Britain has voted by a narrow majority 51.8/48.2 to leave the EU. What happens now is anyone’s guess. We are in uncharted territory, even those leading the charge for a Leave vote seem somewhat perplexed by the outcome and have been busy backtracking on promises and commitments made during the campaign about what they could deliver.

New Leadership

David Cameron, Britain’s prime minister, has announced he will step down before the conference season in October to make way for a new leader of the party’s choosing. The automatic assumption is this will be Boris Johnson with Michael Gove as Chancellor, but the party is deeply divided and a lot could happen between now and the Fall.

Screen Shot 2016-06-24 at 10.42.36

Source: BBC

In the meantime, the markets have taken the decision badly. The FTSE 250 — which is considered a close barometer of the UK economy — fell by 12.3% before paring losses back to 7.1%, while the pound tumbled to $1.30, before recovering slightly to $1.36 against the dollar. Read more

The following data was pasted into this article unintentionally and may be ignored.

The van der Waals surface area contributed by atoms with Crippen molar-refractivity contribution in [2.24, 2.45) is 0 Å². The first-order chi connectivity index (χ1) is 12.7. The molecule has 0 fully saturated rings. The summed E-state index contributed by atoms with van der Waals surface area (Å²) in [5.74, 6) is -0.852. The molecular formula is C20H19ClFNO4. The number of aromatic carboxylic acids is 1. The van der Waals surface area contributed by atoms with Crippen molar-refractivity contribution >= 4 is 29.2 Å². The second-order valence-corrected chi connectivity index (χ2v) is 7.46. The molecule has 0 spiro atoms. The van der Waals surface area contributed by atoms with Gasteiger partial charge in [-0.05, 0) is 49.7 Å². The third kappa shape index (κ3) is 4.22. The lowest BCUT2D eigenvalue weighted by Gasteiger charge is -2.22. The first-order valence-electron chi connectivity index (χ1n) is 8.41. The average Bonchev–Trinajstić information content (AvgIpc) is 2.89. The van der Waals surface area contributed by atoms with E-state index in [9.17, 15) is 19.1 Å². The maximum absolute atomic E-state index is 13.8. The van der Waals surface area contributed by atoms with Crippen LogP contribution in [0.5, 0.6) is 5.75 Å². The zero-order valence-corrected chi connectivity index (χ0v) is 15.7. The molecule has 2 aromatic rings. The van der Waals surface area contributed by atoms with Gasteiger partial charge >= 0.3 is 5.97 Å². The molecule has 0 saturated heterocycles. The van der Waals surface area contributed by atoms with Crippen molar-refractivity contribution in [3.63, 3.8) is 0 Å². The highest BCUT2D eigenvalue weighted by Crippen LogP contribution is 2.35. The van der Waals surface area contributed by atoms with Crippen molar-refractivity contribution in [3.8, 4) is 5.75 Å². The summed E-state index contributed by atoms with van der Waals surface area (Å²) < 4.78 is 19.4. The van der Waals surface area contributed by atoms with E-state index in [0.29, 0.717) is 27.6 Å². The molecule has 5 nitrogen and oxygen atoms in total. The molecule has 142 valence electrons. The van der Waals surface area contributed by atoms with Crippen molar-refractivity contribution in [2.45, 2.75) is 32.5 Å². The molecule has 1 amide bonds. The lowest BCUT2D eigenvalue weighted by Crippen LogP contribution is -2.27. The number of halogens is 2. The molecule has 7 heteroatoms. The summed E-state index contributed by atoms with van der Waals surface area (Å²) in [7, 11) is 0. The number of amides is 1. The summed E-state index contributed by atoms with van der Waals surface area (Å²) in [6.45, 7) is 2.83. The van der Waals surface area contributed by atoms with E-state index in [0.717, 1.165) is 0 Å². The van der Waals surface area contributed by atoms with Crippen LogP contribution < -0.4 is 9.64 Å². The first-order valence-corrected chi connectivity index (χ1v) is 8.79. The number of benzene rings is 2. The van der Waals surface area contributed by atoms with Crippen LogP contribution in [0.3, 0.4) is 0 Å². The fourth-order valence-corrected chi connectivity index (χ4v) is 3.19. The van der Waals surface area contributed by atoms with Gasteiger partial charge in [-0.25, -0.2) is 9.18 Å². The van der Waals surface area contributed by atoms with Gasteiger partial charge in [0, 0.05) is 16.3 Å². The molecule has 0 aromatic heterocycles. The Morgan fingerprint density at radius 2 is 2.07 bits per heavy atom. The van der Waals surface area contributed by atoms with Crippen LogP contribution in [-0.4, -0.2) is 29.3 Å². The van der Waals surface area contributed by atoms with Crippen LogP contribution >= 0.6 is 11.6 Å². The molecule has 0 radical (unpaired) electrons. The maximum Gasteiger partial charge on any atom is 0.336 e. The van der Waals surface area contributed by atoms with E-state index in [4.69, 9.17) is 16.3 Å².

In a surprise move, Andrew Harding, the head of iron ore at commodities miner Rio Tinto Group has been passed over as CEO to replace outgoing Sam Walsh on July 2 by relative newcomer to the group, Jean-Sebastien Jacques who only joined in 2011 and has headed up Rio’s copper and coal divisions, the Sydney Morning Herald reports.

Two-Month Trial: Metal Buying Outlook

Harding has been with Rio for 25 years and had been expected to replace departing Walsh in part due to his experience in iron ore which is central to Rio’s existence. The miner generates about half its revenues and around 90% of its earnings from iron ore sales, just 9% from aluminum and copper and the balance from diamonds and other minerals.